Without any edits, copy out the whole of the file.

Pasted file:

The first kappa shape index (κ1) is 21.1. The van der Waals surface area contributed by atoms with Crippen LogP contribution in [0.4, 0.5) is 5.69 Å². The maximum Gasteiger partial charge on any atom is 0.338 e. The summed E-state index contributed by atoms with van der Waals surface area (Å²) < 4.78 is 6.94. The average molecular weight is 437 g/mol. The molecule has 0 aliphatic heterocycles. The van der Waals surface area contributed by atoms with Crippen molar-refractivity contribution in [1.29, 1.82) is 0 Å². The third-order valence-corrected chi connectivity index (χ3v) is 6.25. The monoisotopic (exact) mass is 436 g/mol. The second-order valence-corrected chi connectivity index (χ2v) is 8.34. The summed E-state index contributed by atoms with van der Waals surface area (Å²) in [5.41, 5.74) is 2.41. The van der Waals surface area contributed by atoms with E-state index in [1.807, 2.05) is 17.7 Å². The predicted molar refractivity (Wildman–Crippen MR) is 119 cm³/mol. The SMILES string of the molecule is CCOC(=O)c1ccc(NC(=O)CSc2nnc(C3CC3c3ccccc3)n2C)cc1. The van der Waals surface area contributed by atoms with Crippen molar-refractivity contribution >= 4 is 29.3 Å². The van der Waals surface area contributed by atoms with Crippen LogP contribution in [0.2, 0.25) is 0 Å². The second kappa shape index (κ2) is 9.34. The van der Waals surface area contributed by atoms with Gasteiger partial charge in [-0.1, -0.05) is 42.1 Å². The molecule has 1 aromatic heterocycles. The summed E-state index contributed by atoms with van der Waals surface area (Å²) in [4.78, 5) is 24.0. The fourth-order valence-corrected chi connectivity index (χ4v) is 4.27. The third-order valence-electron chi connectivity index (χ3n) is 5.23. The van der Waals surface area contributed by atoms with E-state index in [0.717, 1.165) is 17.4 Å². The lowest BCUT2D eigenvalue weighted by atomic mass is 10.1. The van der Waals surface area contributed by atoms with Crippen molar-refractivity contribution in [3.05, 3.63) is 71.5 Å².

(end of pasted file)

The first kappa shape index (κ1) is 21.1. The van der Waals surface area contributed by atoms with Crippen LogP contribution in [0.4, 0.5) is 5.69 Å². The maximum Gasteiger partial charge on any atom is 0.338 e. The summed E-state index contributed by atoms with van der Waals surface area (Å²) < 4.78 is 6.94. The average molecular weight is 437 g/mol. The molecule has 0 aliphatic heterocycles. The van der Waals surface area contributed by atoms with Crippen molar-refractivity contribution in [1.29, 1.82) is 0 Å². The third-order valence-corrected chi connectivity index (χ3v) is 6.25. The monoisotopic (exact) mass is 436 g/mol. The second-order valence-corrected chi connectivity index (χ2v) is 8.34. The summed E-state index contributed by atoms with van der Waals surface area (Å²) in [5.41, 5.74) is 2.41. The van der Waals surface area contributed by atoms with E-state index in [1.807, 2.05) is 17.7 Å². The predicted molar refractivity (Wildman–Crippen MR) is 119 cm³/mol. The SMILES string of the molecule is CCOC(=O)c1ccc(NC(=O)CSc2nnc(C3CC3c3ccccc3)n2C)cc1. The van der Waals surface area contributed by atoms with Crippen molar-refractivity contribution >= 4 is 29.3 Å². The van der Waals surface area contributed by atoms with Crippen LogP contribution in [0.2, 0.25) is 0 Å². The second kappa shape index (κ2) is 9.34. The van der Waals surface area contributed by atoms with Gasteiger partial charge in [-0.1, -0.05) is 42.1 Å². The molecule has 1 aromatic heterocycles. The summed E-state index contributed by atoms with van der Waals surface area (Å²) in [4.78, 5) is 24.0. The fourth-order valence-corrected chi connectivity index (χ4v) is 4.27. The third-order valence-electron chi connectivity index (χ3n) is 5.23. The van der Waals surface area contributed by atoms with E-state index in [0.717, 1.165) is 17.4 Å². The lowest BCUT2D eigenvalue weighted by atomic mass is 10.1. The van der Waals surface area contributed by atoms with Crippen molar-refractivity contribution in [3.05, 3.63) is 71.5 Å².